Anders Behring Breivik, the confessed killer of 77 people in Norway’s July 22 twin terror attacks, said he had planned to detonate three bombs before killing as many as possible in a shooting rampage across Oslo.
The 33-year-old had considered targets such as the Aftenposten newspaper, City Hall and the Royal Castle, he told the Oslo court today. If he had survived the bomb attacks, he planned to attack Blitz, a left-wing group, newspapers and political parties in Oslo to kill as many people as possible, he said in his third day of testimony.
The plan failed because it was “more difficult than I thought to build a bomb,” he said.
Breivik in July killed 69 people at a Labor Party youth camp on the island of Utoeya and detonated a car bomb by the prime minister’s office, taking eight lives. He has confessed to the murders, saying he acted out of necessity to protect Norway against multiculturalism and the spread of Islam.
One of the “primary motives” behind the attacks was to gain publicity for a manifesto he published the day of the attacks, he said. The compendium “is an attempt to make a foundation for the extreme right in Europe,” he told prosecutors.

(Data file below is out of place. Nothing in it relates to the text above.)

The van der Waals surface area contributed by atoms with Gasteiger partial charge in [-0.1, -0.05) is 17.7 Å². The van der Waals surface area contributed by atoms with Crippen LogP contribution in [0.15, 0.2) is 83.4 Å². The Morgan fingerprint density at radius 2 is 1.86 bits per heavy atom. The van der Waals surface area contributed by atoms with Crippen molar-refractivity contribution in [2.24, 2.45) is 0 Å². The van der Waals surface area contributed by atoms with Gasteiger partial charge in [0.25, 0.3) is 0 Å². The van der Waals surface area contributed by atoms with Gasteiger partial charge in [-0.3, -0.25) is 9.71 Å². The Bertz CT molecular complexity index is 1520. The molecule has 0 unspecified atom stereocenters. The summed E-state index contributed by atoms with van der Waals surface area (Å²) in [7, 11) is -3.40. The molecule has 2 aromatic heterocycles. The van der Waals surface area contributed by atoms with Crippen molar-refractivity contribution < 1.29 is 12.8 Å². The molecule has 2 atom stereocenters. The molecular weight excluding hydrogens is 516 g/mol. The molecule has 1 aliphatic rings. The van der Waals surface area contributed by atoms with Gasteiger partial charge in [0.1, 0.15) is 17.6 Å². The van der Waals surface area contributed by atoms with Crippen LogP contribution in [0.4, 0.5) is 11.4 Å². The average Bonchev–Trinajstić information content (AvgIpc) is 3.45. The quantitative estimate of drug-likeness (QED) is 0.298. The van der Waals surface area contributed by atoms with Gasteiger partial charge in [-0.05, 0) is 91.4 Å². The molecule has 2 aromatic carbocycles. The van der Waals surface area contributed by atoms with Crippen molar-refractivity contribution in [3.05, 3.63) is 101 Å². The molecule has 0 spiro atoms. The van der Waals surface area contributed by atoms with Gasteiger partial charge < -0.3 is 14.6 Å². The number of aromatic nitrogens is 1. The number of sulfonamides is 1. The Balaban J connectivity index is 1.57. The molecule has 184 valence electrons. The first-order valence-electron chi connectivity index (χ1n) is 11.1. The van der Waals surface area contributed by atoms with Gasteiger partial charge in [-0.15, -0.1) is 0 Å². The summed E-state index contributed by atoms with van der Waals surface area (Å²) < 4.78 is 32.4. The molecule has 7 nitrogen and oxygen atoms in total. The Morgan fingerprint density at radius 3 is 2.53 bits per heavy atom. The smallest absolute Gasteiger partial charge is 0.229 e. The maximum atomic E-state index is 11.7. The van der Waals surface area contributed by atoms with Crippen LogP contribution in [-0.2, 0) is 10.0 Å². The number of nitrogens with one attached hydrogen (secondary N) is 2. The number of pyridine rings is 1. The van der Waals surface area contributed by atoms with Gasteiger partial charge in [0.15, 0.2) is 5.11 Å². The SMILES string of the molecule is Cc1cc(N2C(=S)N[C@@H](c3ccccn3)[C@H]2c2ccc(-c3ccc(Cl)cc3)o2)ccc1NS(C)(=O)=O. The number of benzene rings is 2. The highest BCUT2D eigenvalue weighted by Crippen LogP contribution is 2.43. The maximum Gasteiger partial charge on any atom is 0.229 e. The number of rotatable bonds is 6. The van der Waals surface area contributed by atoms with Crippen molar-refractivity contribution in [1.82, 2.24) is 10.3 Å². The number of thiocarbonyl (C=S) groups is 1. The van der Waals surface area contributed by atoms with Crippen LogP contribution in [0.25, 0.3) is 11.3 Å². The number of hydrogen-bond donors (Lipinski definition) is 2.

He has been indicted on two terror charges as well as murder and if deemed sane may be sentenced to 21 years in prison with the possibility of five-year extensions as long as he’s deemed a danger to society.
An initial psychiatric evaluation last year found Breivik was suffering from paranoid schizophrenia, meaning he would face compulsory treatment rather than prison. The decision was criticized by victims and caused the Oslo court to order a new assessment in January. A second report found him not to be clinically psychotic and therefore accountable for his actions. Neither evaluation is binding for the court.
Breivik today called the first psychiatric report “pure fiction,” as he seeks to convince the judges he’s sane in order to further his ideology. He either wants the death penalty or to be acquitted, he said yesterday.
He was questioned by prosecutors on the planning of the killings, which he said started in about 2006, a year that he was also living with his mother and playing World of Warcraft, an online fantasy game, for 16 hours a day.
“I deserved to take one year off to do whatever I wanted, especially with the so-called suicide action in mind,” he said. “I wanted to grant it as a gift of martyrdom.”
At the opening of the 10-week trial on April 16, Breivik refused to admit guilt and declined to accept the authority of the court even as he confessed to the murders. The trial is being broadcast to 17 court houses nationwide to allow about 2,000 aggrieved relatives and friends of the victims to follow the proceedings.
To contact the editor responsible for this story: Jonas Bergman at email@example.com